Promises and lies

DAVID MANNING
Last updated 13:32 16/08/2012
The campaign
ON THE HUSTINGS: Zach Galifianakis and Will Ferrell in The Campaign.

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REVIEW: The Campaign. Starring Will Farrell, Zack Galifianakis. Directed by Jay Roach. R16.

Greasing its satire with silliness, The Campaign makes funny something which should be no laughing matter.

In targeting what have become ubiquitous characteristics of American political campaigning - be it by Democrats or Republicans - it is bull's-eye accurate. A candidate - challenger or incumbent - must champion America, Jesus, family and freedom to have any chance of winning. "Support the troops" is also a handy phrase to use in a tight spot or when at a loss for words. The comedy also emphasises how influential Big Money is in manipulating, even dictating, election outcomes and subsequent political decision-making.

The story has an overconfident, incumbent congressman named Cam Brady (Will Farrell) unexpectedly facing opposition from naive, idealistic Marty Huggins (Zack Galifianakis) in North Carolina.

Huggins' Tea Party-style candidacy is the result of support from the wealthy Motch brothers (John Lithgow, Dan Aykroyd) - no doubt inspired by the super-rich Koch brothers - who need a new politician to do their bidding in the wake of sex scandals involving Brady.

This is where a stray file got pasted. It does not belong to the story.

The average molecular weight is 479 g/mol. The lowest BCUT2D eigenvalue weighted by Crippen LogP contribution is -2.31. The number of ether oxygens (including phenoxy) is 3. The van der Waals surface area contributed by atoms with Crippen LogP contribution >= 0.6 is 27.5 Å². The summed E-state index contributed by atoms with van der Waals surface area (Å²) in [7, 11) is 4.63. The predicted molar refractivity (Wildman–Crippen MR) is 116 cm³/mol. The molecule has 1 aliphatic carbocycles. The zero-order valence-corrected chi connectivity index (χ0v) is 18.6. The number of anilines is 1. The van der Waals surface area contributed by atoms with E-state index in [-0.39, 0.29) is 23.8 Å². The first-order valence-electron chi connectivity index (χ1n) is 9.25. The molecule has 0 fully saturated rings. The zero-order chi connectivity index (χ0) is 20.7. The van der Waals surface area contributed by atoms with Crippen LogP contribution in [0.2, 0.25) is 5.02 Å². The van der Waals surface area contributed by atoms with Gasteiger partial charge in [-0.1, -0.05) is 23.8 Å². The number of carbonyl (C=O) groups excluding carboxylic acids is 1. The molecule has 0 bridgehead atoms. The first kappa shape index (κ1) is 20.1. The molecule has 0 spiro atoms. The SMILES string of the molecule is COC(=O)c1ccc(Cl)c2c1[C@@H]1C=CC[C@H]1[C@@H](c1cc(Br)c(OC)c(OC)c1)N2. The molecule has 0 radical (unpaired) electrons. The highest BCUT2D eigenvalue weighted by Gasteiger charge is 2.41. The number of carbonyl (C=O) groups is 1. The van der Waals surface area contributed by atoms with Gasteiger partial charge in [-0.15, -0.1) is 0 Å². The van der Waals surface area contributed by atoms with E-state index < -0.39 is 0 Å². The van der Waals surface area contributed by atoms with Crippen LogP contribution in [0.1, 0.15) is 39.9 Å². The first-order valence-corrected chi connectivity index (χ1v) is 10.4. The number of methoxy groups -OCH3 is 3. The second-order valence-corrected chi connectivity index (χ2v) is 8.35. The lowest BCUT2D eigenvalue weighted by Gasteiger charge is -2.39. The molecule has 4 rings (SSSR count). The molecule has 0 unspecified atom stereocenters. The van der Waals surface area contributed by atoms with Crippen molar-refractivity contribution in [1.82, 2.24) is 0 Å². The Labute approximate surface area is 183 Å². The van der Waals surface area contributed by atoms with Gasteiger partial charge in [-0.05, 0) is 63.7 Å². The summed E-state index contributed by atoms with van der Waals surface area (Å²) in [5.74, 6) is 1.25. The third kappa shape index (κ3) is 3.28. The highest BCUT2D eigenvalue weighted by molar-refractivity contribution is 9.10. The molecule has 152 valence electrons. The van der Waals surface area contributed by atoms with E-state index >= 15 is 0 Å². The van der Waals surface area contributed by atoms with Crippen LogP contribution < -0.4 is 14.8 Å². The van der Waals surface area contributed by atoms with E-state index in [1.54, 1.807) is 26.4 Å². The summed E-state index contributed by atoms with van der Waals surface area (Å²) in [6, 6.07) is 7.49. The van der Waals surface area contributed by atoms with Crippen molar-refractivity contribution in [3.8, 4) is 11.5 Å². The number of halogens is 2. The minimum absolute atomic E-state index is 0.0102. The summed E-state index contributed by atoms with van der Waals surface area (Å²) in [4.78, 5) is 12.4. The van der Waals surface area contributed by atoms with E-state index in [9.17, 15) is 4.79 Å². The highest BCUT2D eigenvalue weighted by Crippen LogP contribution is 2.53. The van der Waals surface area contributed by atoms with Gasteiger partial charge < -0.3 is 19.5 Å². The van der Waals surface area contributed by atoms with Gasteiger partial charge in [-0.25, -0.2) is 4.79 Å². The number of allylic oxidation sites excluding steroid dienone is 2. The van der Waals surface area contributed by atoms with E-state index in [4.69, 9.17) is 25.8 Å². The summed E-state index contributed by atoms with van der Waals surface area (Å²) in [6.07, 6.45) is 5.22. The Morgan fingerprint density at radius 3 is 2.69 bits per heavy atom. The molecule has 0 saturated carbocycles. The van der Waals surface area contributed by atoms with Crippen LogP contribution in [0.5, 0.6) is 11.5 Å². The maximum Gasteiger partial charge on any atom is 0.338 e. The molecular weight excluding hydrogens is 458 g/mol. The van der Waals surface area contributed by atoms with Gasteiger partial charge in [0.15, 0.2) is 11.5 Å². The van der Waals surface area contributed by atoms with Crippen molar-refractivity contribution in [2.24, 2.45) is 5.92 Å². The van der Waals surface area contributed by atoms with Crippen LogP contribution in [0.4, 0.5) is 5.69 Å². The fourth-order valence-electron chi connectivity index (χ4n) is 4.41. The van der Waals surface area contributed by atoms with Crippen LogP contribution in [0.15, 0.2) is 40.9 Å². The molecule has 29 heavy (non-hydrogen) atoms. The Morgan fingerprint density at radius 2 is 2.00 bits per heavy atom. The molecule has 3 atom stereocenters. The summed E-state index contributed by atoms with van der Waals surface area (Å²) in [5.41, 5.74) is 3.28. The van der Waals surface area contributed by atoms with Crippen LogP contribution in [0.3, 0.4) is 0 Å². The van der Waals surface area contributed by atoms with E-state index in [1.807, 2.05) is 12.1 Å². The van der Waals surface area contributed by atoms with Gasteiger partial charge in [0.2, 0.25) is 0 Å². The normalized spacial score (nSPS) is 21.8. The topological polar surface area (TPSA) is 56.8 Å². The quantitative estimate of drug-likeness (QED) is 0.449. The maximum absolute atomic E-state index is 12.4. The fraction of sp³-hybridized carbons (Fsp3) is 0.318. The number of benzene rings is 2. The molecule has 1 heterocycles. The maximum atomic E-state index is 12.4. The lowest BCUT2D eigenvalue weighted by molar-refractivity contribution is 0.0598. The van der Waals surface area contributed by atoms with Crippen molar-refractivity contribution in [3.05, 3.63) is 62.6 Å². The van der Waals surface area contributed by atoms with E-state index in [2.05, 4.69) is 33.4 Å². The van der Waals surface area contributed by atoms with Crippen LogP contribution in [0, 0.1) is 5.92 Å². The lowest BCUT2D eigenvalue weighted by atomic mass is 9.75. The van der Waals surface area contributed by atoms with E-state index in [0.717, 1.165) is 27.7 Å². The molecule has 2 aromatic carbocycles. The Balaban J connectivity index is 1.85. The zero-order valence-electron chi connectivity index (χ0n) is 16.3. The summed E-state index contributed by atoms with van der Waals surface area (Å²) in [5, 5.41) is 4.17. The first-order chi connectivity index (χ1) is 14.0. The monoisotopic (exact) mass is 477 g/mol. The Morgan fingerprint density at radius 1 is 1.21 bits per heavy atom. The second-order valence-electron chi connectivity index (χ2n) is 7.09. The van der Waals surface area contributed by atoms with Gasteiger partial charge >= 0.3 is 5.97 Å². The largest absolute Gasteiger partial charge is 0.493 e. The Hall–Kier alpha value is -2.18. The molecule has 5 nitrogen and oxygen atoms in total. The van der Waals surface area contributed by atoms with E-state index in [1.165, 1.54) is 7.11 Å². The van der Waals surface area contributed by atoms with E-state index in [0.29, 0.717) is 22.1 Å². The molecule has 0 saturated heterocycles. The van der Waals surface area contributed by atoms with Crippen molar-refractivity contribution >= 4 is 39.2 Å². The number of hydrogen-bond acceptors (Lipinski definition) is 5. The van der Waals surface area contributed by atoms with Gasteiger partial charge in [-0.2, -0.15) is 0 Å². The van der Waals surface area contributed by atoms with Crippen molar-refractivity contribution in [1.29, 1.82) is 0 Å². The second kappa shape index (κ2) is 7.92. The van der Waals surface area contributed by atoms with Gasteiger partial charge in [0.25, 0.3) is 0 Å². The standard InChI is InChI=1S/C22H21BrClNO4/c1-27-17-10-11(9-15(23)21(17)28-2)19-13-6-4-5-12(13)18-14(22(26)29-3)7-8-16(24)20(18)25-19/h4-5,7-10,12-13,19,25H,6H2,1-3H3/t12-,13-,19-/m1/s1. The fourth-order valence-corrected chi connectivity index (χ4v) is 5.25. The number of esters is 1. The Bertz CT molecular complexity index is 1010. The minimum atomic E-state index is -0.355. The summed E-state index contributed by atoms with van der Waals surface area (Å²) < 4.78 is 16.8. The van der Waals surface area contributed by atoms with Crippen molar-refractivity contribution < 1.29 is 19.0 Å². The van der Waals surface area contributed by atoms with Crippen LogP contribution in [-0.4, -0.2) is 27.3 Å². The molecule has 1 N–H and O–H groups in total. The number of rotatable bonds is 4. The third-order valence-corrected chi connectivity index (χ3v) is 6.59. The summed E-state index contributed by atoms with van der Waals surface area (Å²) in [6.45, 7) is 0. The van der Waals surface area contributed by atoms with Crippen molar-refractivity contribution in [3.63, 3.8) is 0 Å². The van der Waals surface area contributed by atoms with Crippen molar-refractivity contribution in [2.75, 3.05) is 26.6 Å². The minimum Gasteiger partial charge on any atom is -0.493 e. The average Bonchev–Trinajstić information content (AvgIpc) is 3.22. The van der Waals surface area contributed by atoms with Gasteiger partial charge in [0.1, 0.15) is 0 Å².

In return for financing Huggins and getting him elected, with the help of a hardball campaign manager (Dylan McDermott), an indebted Huggins will do their bidding, including bringing overseas sweatshops to American factories - of which Huggins is blissfully unaware.

As Brady, Farrell adds yet another funny character to a stable that includes newsreader Ron Burgundy (Anchorman), Nascar driver Ricky Bobby (Talladega Nights) and Olympic ice skater Chazz Michaels (Blades of Glory). His Brady is a nitwit who thinks he knows it all.

Huggins is another oddball role for Galifianakis, but neither as annoying or obnoxious as his characters in the Hangover movies and Due Date. He's actually sweet-natured, if still a bit of an inept twit.

Helming the comedy is Jay Roach, who's directed such comedies as Meet the Fockers and the Austin Powers movies and has shown a savvy political bent in the television drama films Game Change and Recount, as well as having produced the Borat and Bruno satires.

American political campaigning is a rich source for parody - from politicians who talk and say nothing, to smearing opponents with negative attack ads with no basis in fact - but how successful the mocking is with Kiwi moviegoers could depend on how aware or interested they are in US politicking. The humour is broad, over the top (including an unforgettable scene with a baby) and foolish, as well as often crude and vulgar - but despite that, The Campaign is still uncomfortably, even scarily, close to reality.

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